High blood pressure is a serious problem for both men and women, and it should not be ignored. It’s especially critical for women to take measures to prevent or control their high blood pressure, also known as hypertension, as the consequences can be deadly. Statistics show that out of four women, three are aware that they have high blood pressure, but only one of those three takes steps to manage it.
Although many women who have chronic hypertension are able to have healthy babies, uncontrolled high blood pressure during pregnancy poses a serious risk to both the mother and fetus. These problems may be prevented or lessened by discussing them with the doctor before becoming pregnant. If the mother’s high blood pressure is chronic, steps can be taken to help lessen the complications that may develop during the pregnancy. The important first step for any pregnant woman – or woman hoping to become pregnant – is to get her blood pressure under control.
Preeclampsia is a condition brought about by the mother’s increasing blood pressure and the presence of protein in her urine. The protein in the urine is the result of kidney problems brought about by the high blood pressure. Toxemia during pregnancy generally develops after the 20th week of pregnancy, and not only affects the mother’s brain, liver and kidney, but also her placenta. Thus, the complications from toxemia of pregnancy include premature birth and low birth weight, as well as stillbirth.
Seizures in the mother are called preeclampsia and unfortunately, it is the second-leading cause of death during pregnancy in the United States. There isn’t a way to prevent preeclampsia, but delivery is the only cure. This is why it’s so important for any woman who has a problem with their blood pressure to talk to their doctor immediately when they become pregnant, or even better, before they become pregnant.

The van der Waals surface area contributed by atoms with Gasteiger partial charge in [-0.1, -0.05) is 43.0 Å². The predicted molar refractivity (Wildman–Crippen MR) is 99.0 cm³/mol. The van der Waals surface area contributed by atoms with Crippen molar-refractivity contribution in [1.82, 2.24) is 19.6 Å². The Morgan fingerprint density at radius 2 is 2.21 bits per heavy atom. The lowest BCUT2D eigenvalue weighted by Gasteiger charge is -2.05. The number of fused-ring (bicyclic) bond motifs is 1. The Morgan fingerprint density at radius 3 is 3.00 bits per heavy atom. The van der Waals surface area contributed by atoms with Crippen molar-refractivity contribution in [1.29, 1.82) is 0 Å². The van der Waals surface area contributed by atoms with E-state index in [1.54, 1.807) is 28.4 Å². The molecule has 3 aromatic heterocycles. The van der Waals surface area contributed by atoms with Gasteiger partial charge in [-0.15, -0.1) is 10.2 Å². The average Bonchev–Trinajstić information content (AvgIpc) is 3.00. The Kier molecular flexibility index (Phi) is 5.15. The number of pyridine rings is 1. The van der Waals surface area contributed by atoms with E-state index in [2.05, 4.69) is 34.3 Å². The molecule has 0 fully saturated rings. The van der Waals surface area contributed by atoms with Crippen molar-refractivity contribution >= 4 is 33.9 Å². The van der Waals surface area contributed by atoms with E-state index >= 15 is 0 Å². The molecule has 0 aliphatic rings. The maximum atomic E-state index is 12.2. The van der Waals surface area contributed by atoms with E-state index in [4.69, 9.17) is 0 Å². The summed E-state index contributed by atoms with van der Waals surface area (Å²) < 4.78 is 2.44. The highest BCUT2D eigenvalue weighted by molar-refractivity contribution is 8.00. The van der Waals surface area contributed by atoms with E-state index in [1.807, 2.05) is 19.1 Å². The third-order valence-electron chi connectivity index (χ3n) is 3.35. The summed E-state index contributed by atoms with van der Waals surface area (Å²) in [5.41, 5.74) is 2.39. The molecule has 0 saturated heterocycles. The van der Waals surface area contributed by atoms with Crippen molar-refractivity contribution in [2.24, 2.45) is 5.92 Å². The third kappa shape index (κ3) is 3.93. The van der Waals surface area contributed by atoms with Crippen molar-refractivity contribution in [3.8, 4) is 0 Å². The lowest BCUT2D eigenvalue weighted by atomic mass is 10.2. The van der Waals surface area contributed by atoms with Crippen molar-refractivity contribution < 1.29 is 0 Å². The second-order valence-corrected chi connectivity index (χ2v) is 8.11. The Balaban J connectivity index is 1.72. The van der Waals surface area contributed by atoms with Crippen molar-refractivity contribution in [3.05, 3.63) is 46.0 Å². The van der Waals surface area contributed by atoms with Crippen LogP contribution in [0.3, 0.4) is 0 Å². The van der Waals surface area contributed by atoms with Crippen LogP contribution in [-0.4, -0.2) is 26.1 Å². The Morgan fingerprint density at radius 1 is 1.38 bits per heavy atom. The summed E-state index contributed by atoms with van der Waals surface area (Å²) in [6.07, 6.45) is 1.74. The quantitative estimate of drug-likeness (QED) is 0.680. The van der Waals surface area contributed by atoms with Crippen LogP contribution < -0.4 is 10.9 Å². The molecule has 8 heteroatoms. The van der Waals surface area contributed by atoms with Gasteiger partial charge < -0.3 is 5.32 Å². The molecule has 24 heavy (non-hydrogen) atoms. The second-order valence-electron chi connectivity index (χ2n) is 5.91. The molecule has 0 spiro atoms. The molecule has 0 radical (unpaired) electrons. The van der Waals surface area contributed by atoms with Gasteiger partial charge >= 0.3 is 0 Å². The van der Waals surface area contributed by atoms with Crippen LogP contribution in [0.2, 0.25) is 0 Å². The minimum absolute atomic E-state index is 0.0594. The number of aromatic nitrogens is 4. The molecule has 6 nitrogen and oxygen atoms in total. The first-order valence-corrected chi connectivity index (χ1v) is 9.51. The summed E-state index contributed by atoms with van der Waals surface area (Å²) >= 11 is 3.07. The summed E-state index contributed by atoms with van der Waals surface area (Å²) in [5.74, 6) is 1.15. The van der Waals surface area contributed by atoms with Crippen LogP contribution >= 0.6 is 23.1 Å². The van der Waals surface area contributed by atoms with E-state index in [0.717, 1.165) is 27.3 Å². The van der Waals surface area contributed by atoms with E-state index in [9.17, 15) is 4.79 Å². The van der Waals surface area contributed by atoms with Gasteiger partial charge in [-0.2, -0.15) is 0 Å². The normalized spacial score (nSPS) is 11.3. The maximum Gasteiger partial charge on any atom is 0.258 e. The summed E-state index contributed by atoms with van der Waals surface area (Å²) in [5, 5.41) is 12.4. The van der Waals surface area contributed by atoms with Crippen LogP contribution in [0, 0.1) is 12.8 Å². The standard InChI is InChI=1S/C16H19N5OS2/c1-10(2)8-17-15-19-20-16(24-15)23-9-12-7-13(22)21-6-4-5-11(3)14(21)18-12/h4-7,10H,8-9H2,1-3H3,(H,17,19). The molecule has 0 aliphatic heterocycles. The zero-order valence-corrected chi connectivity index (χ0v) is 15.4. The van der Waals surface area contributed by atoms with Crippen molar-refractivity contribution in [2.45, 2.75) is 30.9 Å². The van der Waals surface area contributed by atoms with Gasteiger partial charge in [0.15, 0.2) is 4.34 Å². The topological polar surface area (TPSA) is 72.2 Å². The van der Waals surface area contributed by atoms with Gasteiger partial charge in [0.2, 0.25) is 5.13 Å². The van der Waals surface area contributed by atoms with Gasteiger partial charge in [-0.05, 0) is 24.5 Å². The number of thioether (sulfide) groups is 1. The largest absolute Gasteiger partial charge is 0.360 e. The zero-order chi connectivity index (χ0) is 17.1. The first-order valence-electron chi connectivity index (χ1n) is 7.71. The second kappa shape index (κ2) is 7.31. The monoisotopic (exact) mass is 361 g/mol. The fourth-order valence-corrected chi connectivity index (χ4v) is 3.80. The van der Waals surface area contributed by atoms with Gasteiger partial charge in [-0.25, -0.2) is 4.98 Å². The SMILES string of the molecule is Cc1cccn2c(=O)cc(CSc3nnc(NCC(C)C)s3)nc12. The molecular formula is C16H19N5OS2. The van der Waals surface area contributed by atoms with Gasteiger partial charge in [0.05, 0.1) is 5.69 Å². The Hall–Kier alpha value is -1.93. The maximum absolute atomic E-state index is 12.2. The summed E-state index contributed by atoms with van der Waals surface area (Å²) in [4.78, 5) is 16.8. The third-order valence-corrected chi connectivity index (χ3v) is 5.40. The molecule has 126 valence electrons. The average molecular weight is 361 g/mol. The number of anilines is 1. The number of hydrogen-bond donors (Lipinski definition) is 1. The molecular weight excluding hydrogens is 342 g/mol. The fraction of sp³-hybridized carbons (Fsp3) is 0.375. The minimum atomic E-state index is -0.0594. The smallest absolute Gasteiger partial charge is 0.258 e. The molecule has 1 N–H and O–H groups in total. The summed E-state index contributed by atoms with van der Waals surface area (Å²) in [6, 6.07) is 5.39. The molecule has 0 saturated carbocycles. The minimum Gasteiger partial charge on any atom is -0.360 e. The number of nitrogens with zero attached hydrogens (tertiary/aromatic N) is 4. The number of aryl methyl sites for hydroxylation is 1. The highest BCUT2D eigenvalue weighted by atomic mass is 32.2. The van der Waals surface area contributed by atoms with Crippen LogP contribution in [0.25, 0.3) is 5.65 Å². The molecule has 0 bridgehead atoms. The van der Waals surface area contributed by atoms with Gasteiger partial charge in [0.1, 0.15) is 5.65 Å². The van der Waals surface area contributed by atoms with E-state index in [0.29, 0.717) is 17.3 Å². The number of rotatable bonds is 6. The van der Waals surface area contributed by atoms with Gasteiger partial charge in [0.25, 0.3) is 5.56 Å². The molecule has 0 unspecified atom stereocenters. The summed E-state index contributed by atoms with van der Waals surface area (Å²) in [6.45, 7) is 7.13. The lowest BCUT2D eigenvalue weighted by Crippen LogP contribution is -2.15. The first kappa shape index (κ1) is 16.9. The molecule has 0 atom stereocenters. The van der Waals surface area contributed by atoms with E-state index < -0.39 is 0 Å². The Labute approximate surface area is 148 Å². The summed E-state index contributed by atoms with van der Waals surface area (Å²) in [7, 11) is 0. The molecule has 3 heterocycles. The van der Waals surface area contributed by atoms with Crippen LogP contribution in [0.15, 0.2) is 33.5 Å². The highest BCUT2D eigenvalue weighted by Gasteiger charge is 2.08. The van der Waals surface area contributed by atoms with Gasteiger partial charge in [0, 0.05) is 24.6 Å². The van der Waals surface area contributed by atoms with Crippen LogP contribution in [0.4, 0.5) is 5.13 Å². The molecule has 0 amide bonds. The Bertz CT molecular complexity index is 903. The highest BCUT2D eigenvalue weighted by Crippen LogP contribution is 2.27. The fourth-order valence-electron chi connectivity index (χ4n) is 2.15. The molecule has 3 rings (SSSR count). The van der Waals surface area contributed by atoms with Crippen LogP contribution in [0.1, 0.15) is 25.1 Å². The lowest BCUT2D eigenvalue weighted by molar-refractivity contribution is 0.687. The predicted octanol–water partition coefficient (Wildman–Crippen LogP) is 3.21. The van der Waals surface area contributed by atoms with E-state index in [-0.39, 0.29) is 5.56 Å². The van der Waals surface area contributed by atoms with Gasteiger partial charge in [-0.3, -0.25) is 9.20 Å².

The following women may be at risk of developing preeclampsia:
– Women who have previously been diagnosed with hypertension
– Women who have developed preeclampsia during the early stages of a previous pregnancy
– Obese women
– Women under the age of 20 or over the age of 40 when pregnant
– Women who are expecting more than one baby
– Women with kidney disease, scleroderma, lupus, diabetes, or rheumatoid arthritis
Preeclampsia can be difficult to detect because there are no specific tests that will identify the problem. Instead, doctors have to look for signs and symptoms that might indicate the possibility of toxemia. Unfortunately, these same signs could be associated with other diseases or with healthy pregnancies. So it’s important to work closely with your physician. The physician will look for common symptoms of high blood pressure, which may include protein in the urine, persistent headaches, sensitivity to light, blurred vision, and abdominal pain.
1. The doctor may strongly suggest that she lose weight and change her eating habits.
2. Talk to your doctor about your hypertension and find out how it may affect you and your baby. Ask what you can do to protect yourself and your baby, and then make sure to do it!
4. The attending physician should always be the one to make any changes in prescription medications which lower blood pressure, and that includes stopping or reducing the dosage. Patients should never make these changes on their own.
5. Even over-the-counter medicines can be dangerous during a high risk pregnancy. Always consult with your physician about any and all over-the-counter medicines before taking them, to ensure the safety of you and your baby.
Pregnant women who have high blood pressure should receive regular prenatal care, as this is essential for the health of both the mother and fetus. It goes without saying that pregnant women should not drink or smoke while pregnant. If you are pregnant and have problems stopping your smoking or drinking, your physician may be able to suggest special programs to help you.